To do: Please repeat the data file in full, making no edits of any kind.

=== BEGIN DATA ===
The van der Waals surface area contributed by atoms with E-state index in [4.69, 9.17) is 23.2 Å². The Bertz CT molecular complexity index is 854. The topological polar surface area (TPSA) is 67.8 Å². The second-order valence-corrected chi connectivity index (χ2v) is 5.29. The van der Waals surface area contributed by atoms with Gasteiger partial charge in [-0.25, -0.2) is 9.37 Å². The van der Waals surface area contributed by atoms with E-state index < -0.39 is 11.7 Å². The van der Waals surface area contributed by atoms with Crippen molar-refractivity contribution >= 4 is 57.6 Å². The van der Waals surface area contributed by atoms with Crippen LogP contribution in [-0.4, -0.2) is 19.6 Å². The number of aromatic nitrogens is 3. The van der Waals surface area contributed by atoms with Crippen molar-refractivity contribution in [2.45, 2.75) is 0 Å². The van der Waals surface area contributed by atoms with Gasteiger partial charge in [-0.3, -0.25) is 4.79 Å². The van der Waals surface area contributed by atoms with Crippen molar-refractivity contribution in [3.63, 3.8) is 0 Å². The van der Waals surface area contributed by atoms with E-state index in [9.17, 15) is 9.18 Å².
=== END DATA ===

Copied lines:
The van der Waals surface area contributed by atoms with E-state index in [4.69, 9.17) is 23.2 Å². The Bertz CT molecular complexity index is 854. The topological polar surface area (TPSA) is 67.8 Å². The second-order valence-corrected chi connectivity index (χ2v) is 5.29. The van der Waals surface area contributed by atoms with Gasteiger partial charge in [-0.25, -0.2) is 9.37 Å². The van der Waals surface area contributed by atoms with E-state index < -0.39 is 11.7 Å². The van der Waals surface area contributed by atoms with Crippen molar-refractivity contribution >= 4 is 57.6 Å². The van der Waals surface area contributed by atoms with Crippen LogP contribution in [-0.4, -0.2) is 19.6 Å². The number of aromatic nitrogens is 3. The van der Waals surface area contributed by atoms with Crippen molar-refractivity contribution in [2.45, 2.75) is 0 Å². The van der Waals surface area contributed by atoms with Gasteiger partial charge in [-0.3, -0.25) is 4.79 Å². The van der Waals surface area contributed by atoms with Crippen molar-refractivity contribution in [3.63, 3.8) is 0 Å². The van der Waals surface area contributed by atoms with E-state index in [9.17, 15) is 9.18 Å².